Annie Leibovitz Quotes

Anna-Lou “Annie” Leibovitz

Born: 2 October 1949, Waterbury, Connecticut

Born Anna-Lou Leibovitz, she is the daughter of a lieutenant colonel in the US Air Force officer and a modern dance instructor, the family moved frequently with her father’s duty assignments and she took her first photographs in the Philippines. She studied painting at San Francisco Art Institute but continued to develop her photography. After spending several months on a kibbutz in Israel she returned to San Francisco and was hired by Rolling Stone magazine, becoming their chief photographer in 1973. During twelve years she shot, and sometimes traveled with, the biggest rock stars, many of which became covers for the magazine. She spent the afternoon with John Lennon and Yoko Ono, creating the portrait you will see on our Lennon page, the day he was shot. In 1983 she left Rolling Stone for Vanity Fair, giving her a wider range of subjects. Memorable portraits for VF include a very-pregnant nude Demi Moore and Whoopi Goldberg in a bathtub filled with milk. She continues to take pictures for advertising and editorial uses on a freelance basis. Her partner of many years was Susan Sontag. Recent bad financial management put her at risk of losing the rights to her work in 2009 but a new loan, still secured by her archive, was arranged.

Annie Leibovitz quotes:

A thing that you see in my pictures is that I was not afraid to fall in love with these people.
    Annie Leibovitz

A very subtle difference can make the picture or not.
    Annie Leibovitz

As you get older, you have different tools, and you learn to use photography differently.
    Annie Leibovitz

Coming tight was boring to me, just the face… it didn’t have enough information.
    Annie Leibovitz

Computer photography won’t be photography as we know it. I think photography will always be chemical.
    Annie Leibovitz

Everyone has a point of view. Some people call it style, but what we’re really talking about is the guts of a photograph. When you trust your point of view, that’s when you start taking pictures.
    Annie Leibovitz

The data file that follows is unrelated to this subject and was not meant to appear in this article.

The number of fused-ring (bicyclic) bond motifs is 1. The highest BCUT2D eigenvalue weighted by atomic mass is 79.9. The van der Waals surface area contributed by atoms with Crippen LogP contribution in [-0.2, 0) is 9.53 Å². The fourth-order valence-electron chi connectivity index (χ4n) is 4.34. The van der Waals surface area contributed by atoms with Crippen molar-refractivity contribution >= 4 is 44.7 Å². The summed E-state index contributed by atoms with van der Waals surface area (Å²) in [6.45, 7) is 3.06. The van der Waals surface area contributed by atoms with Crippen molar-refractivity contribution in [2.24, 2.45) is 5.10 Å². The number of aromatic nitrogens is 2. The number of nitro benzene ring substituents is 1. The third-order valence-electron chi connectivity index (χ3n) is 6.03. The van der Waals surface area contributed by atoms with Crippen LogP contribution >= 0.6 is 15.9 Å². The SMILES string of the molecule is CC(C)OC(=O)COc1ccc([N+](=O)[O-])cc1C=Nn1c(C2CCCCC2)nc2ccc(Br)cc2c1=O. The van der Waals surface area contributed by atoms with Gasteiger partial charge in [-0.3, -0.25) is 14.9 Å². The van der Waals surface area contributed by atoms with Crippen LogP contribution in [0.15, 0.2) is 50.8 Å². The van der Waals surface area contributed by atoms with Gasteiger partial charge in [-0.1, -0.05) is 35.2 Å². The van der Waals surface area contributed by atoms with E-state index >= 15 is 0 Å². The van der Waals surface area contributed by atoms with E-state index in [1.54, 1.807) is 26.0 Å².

I am impressed with what happens when someone stays in the same place and you took the same picture over and over and it would be different, every single frame.
    Annie Leibovitz

I didn’t want to let women down. One of the stereotypes I see breaking is the idea of aging and older women not being beautiful.
    Annie Leibovitz

I don’t think there is anything wrong with white space. I don’t think it’s a problem to have a blank wall.
    Annie Leibovitz

I still need the camera because it is the only reason anyone is talking to me.
    Annie Leibovitz

I was scared to do anything in the studio because it felt so claustrophobic. I wanted to be somewhere where things could happen and the subject wasn’t just looking back at you.
    Annie Leibovitz

I wish that all of nature’s magnificence, the emotion of the land, the living energy of place could be photographed.
    Annie Leibovitz

I’d like to think that the actions we take today will allow others in the future to discover the wonders of landscapes we helped protect but never had the chance to enjoy ourselves.
    Annie Leibovitz

If I didn’t have my camera to remind me constantly, I am here to do this, I would eventually have slipped away, I think. I would have forgotten my reason to exist.
    Annie Leibovitz

If it makes you cry, it goes in the show.
    Annie Leibovitz

In a portrait, you have room to have a point of view. The image may not be literally what’s going on, but it’s representative.
    Annie Leibovitz

Irving Penn said he didn’t want to photograph anyone under 60, and I think there is some truth about it.
    Annie Leibovitz

It all came from the same place of wanting to do art, wanting to do something to express yourself.
    Annie Leibovitz

It’s a heavy weight, the camera. Now we have modern and lightweight, small plastic cameras, but in the ’70s they were heavy metal.
    Annie Leibovitz

Lennon was very helpful. What he taught me seems completely obvious: he expected people to treat each other well.
    Annie Leibovitz

Most people, especially successful people, are hard-working. They want to participate. They want to do things well.
    Annie Leibovitz

My early childhood equipped me really well for my portrait work: The quick encounter, where you are not going to know the subject for very long. These days I am much more comfortable with the fifteen minute relationship, than I am with a life long relationship.
    Annie Leibovitz

My lens of choice was always the 35 mm. It was more environmental. You can’t come in closer with the 35 mm.